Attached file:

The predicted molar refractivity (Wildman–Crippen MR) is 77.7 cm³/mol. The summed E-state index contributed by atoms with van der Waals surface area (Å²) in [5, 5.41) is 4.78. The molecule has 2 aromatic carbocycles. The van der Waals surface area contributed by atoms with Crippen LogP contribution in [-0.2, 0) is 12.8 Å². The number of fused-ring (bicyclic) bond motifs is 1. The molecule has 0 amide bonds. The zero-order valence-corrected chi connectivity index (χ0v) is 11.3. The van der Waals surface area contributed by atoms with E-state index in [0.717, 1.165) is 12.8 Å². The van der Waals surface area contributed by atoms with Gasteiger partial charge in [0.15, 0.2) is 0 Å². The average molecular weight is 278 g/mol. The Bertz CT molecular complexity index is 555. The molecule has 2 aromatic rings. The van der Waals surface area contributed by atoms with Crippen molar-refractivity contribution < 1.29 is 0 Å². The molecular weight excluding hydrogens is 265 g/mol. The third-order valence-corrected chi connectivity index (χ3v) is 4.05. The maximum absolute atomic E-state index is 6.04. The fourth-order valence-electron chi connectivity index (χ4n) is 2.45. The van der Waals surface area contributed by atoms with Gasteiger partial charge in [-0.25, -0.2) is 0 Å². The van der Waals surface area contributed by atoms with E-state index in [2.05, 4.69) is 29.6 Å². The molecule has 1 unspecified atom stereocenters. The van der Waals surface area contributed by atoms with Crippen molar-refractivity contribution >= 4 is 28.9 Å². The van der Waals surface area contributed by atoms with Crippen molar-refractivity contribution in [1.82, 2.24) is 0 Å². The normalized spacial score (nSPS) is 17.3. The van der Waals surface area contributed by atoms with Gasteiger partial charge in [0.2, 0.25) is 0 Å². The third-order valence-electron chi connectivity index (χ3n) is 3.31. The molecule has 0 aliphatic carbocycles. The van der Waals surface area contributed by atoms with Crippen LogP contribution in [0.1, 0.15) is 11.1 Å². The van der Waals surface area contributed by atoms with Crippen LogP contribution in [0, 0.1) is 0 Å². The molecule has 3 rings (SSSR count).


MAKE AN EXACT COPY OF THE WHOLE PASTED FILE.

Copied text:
The predicted molar refractivity (Wildman–Crippen MR) is 77.7 cm³/mol. The summed E-state index contributed by atoms with van der Waals surface area (Å²) in [5, 5.41) is 4.78. The molecule has 2 aromatic carbocycles. The van der Waals surface area contributed by atoms with Crippen LogP contribution in [-0.2, 0) is 12.8 Å². The number of fused-ring (bicyclic) bond motifs is 1. The molecule has 0 amide bonds. The zero-order valence-corrected chi connectivity index (χ0v) is 11.3. The van der Waals surface area contributed by atoms with E-state index in [0.717, 1.165) is 12.8 Å². The van der Waals surface area contributed by atoms with Gasteiger partial charge in [0.15, 0.2) is 0 Å². The average molecular weight is 278 g/mol. The Bertz CT molecular complexity index is 555. The molecule has 2 aromatic rings. The van der Waals surface area contributed by atoms with Crippen molar-refractivity contribution < 1.29 is 0 Å². The molecular weight excluding hydrogens is 265 g/mol. The third-order valence-corrected chi connectivity index (χ3v) is 4.05. The maximum absolute atomic E-state index is 6.04. The fourth-order valence-electron chi connectivity index (χ4n) is 2.45. The van der Waals surface area contributed by atoms with Gasteiger partial charge in [-0.25, -0.2) is 0 Å². The van der Waals surface area contributed by atoms with E-state index in [2.05, 4.69) is 29.6 Å². The molecule has 1 unspecified atom stereocenters. The van der Waals surface area contributed by atoms with Crippen molar-refractivity contribution >= 4 is 28.9 Å². The van der Waals surface area contributed by atoms with Crippen molar-refractivity contribution in [1.82, 2.24) is 0 Å². The normalized spacial score (nSPS) is 17.3. The van der Waals surface area contributed by atoms with Gasteiger partial charge in [0.2, 0.25) is 0 Å². The third-order valence-electron chi connectivity index (χ3n) is 3.31. The molecule has 0 aliphatic carbocycles. The van der Waals surface area contributed by atoms with Crippen LogP contribution in [0.1, 0.15) is 11.1 Å². The van der Waals surface area contributed by atoms with Crippen LogP contribution in [0, 0.1) is 0 Å². The molecule has 3 rings (SSSR count).